Gartner’s global survey of 2,339 CIOs showed that issues experienced by CIOs are far from universal and real differences exist at both a regional and country level.
“The CIO survey results clearly show that as digital opportunities and threats pervade every aspect of business and government, the IT and digital agenda for each country, industry and enterprise is becoming more unique,” said Dave Aron, vice president and Gartner Fellow. “The way businesses and public-sector agencies use information and digital technologies is getting more entwined with their economic, regulatory and competitive contexts, as well as with the state of their business and digital maturity.
“This is a function of every aspect of every business becoming digital every process, every employee, every business leader, every customer, every interaction, every moment. Just as our businesses are unique, our digital footprints are becoming all the more unique.”
But although CIO priorities are different around the world, the cloud is one consistent factor. “It is currently around 25 per cent but we knew it would be,” he says, “and it will be 50 per cent by the end of 2018 and then around 75 per cent by 2024. We have been saying that this is how the cloud will grow and that is exactly what is happening around the world.”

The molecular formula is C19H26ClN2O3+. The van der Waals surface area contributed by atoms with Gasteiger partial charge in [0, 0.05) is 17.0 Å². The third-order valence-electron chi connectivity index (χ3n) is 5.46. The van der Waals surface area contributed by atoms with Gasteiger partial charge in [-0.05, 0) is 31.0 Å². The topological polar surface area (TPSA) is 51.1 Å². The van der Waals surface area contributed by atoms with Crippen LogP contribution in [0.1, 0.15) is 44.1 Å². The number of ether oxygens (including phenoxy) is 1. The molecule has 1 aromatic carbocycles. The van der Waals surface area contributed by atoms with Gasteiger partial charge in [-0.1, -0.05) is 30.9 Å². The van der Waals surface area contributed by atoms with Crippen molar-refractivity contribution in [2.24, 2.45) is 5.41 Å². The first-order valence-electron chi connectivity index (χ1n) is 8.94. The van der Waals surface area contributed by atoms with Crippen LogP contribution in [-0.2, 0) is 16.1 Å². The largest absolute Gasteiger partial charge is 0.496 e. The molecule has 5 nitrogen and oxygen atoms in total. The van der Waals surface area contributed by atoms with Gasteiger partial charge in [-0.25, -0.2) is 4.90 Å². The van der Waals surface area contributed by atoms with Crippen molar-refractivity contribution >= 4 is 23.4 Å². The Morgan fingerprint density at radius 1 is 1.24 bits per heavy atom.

Focussing on the UK, Gartner highlights that 28 per cent of CIOs have already made significant cloud investments. For Ireland and the UK, the move toward the cloud is even more aggressive than the global average.
Some 65 per cent of CIO respondents in the UK and Ireland expect to increase their sourcing of IT in the near future. The desire to cut costs is traditionally one of the primary reasons behind this shift in sourcing strategy. However, there is also an increasing desire to achieve agility as well through partnerships with external service providers.
“With 78 per cent of CIOs expecting to change their sourcing approach in the next two to three years, a new set of capabilities will be required,” said Aron. “CIOs must be able to partner with a broader range of IT suppliers, not only the big vendors, and move beyond IT contracts that constrain their ability to innovate and adapt in response to changing business expectations. This change will be especially challenging for the public sector in the UK and Ireland, as the current rules and regulations favor large suppliers and long-term contracts.”